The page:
Thermoset membranes are compounded from rubber polymers. The most commonly used polymer is EPDM (often referred to as "rubber roofing"). Thermoset membranes make successful roofing materials because they can withstand the potentially damaging effects of sunlight and most common chemicals generally found on roofs. The easiest way to identify a thermoset membrane is by its seams – it requires the use of adhesive, either liquid or tape, to form a watertight seal at the overlaps.

Thermoplastic Membranes

Thermoplastic membranes are based on plastic polymers. The most common thermoplastic is PVC (polyvinyl chloride) which has been made flexible through the inclusion of certain ingredients called plasticizers. Thermoplastic membranes are identified by seams that are formed using either heat or chemical welding. These seams are as strong or stronger than the membrane itself. Most thermoplastic membranes are manufactured to include a reinforcement layer, usually polyester or fiberglass, which provides increased strength and dimensional stability.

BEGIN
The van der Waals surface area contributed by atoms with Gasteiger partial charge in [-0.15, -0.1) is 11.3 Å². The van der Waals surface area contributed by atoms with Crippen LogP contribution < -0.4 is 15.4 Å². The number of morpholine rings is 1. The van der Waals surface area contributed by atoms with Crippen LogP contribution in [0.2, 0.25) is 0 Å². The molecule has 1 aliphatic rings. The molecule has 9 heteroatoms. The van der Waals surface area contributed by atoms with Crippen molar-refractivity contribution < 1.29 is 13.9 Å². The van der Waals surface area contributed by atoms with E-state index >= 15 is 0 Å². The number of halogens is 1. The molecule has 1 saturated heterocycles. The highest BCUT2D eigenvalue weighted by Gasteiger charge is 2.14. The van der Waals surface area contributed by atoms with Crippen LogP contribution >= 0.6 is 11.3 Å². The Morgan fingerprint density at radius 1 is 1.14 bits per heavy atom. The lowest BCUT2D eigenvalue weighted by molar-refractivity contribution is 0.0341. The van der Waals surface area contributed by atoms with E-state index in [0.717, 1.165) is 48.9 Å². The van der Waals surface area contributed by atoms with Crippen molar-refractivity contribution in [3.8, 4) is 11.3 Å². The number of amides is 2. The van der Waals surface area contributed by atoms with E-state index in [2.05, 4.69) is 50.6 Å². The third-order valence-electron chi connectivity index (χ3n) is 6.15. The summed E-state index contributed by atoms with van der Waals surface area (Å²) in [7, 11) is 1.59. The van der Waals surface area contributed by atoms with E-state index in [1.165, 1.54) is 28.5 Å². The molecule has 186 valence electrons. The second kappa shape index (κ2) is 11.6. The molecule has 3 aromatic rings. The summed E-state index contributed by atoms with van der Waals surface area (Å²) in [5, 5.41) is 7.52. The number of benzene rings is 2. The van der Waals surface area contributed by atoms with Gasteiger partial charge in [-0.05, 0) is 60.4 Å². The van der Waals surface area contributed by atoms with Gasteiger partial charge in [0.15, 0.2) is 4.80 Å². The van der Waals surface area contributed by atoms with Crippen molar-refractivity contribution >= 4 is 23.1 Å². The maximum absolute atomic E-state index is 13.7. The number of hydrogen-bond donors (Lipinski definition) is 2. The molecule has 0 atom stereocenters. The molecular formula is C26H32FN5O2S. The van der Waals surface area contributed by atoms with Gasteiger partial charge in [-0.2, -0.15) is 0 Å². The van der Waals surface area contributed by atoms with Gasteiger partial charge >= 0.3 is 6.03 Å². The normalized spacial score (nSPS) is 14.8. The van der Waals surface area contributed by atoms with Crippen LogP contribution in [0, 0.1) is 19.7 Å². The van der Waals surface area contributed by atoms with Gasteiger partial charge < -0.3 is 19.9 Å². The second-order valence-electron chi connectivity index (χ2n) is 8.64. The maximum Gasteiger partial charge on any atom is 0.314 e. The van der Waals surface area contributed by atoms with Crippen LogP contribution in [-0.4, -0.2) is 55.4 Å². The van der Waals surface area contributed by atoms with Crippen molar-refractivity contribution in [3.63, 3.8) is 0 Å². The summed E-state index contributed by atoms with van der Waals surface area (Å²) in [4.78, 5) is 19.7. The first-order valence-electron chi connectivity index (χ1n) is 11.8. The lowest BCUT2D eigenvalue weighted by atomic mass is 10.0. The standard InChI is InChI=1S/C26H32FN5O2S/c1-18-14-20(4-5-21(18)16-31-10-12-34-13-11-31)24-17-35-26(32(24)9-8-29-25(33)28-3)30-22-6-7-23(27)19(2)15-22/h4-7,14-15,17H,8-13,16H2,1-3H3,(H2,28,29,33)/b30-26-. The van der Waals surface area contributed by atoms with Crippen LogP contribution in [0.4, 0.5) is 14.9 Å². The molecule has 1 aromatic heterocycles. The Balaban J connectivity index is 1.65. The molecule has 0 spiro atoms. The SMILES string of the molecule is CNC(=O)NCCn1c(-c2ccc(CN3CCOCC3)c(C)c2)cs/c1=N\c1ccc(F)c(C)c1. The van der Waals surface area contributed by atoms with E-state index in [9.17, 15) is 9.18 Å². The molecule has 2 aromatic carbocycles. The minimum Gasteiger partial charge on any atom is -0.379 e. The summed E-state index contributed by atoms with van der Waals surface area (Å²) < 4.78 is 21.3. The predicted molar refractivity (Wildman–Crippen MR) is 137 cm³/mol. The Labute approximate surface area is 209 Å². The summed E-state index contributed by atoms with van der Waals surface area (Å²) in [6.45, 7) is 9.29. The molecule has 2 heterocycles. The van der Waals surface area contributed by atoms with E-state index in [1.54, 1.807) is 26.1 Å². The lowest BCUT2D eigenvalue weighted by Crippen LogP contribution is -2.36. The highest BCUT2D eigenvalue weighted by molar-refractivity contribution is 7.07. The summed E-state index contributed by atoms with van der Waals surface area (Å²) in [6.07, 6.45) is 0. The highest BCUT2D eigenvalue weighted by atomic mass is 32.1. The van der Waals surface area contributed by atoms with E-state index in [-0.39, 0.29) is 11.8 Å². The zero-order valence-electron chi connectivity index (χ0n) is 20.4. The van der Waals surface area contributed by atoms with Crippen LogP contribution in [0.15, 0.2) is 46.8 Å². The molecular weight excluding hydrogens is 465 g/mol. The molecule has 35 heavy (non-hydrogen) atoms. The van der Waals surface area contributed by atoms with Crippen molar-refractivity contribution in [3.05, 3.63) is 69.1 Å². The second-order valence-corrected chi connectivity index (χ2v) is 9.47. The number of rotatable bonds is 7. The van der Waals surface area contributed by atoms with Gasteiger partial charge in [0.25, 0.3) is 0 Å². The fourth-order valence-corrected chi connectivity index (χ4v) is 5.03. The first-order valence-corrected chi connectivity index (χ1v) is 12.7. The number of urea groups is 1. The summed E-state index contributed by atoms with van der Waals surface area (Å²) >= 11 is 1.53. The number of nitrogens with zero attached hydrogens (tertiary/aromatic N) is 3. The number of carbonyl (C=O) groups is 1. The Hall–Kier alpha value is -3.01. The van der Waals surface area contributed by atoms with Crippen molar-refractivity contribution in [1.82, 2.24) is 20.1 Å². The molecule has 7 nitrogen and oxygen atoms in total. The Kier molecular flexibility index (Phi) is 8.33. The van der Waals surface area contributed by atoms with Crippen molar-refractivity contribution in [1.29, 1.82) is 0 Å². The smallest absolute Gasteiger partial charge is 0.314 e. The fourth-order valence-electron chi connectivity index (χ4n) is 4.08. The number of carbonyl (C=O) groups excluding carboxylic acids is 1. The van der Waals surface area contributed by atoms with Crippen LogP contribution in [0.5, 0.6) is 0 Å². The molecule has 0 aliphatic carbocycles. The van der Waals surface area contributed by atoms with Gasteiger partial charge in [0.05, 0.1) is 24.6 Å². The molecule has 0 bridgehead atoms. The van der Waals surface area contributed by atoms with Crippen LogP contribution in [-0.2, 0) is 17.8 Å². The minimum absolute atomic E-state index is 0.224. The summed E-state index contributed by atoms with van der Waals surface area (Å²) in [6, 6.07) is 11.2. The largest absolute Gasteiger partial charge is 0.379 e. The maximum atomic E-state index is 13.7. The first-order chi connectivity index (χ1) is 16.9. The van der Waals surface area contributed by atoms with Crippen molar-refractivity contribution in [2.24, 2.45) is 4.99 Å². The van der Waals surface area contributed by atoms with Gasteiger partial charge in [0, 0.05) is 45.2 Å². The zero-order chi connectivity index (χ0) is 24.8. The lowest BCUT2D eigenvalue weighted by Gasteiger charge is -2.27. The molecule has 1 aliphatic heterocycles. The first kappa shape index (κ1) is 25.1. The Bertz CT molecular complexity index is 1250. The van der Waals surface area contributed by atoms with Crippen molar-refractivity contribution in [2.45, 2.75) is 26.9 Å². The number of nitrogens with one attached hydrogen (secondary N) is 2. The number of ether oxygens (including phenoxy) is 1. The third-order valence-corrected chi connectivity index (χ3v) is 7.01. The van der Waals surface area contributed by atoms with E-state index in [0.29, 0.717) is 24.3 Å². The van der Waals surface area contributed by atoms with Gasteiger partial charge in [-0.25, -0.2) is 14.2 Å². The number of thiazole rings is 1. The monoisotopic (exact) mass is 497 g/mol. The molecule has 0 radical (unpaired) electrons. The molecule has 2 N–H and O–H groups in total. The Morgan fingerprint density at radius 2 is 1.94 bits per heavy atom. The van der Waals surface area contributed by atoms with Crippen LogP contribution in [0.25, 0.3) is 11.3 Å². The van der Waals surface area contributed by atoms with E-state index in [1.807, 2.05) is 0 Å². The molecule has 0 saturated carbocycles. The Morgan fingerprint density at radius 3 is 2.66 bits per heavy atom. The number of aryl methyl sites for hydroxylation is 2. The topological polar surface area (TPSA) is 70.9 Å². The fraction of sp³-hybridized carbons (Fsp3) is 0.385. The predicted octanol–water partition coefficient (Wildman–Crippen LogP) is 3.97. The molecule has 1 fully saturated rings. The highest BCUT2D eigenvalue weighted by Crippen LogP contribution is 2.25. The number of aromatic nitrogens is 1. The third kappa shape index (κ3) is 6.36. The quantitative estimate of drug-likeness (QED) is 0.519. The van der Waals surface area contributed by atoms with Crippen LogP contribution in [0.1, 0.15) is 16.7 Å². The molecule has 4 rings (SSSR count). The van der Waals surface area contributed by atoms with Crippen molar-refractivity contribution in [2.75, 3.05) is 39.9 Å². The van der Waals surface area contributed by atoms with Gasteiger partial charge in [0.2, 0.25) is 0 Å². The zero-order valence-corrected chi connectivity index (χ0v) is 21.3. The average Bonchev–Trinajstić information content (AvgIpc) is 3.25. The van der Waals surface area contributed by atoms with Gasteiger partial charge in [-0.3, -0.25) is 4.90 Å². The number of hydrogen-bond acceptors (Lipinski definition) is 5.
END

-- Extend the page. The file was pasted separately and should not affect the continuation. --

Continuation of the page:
There is a lot of confusion about single ply membrane roofing. Many Americans think any single ply membrane is the answer to their flat roofing problems. This however is far from being the truth. In reality, single-ply roofing membranes have only one thing in common – they are single ply or just one layer of membrane that is a water proofing barrier. The similarity stops there.

Single ply membrane formulation, or the components a membrane is made of, is what makes the difference between different types of single-ply flat roofing membranes. Single ply roofing membranes come in various widths, ranging from 6 to over 100 feet. In theory, the wider the membrane is, the less overlapping seam you have, thus reducing the possibility of leaks. The reality is different however, and most commonly used membranes do not exceed 10 feet in width for Thermoplastic membranes and 25'x50' for EPDM membranes.

The most crucial aspect to the reliability and longevity of single ply roofs is the method of attaching overlapping seams together. That is where 99% of flat roof leaks occur. Therefore having permanently attached seams, is the most important factor in the longevity of a flat roof installation. We will discuss it in more details as we review different single ply roofing technologies.

Single-ply membrane installation methods: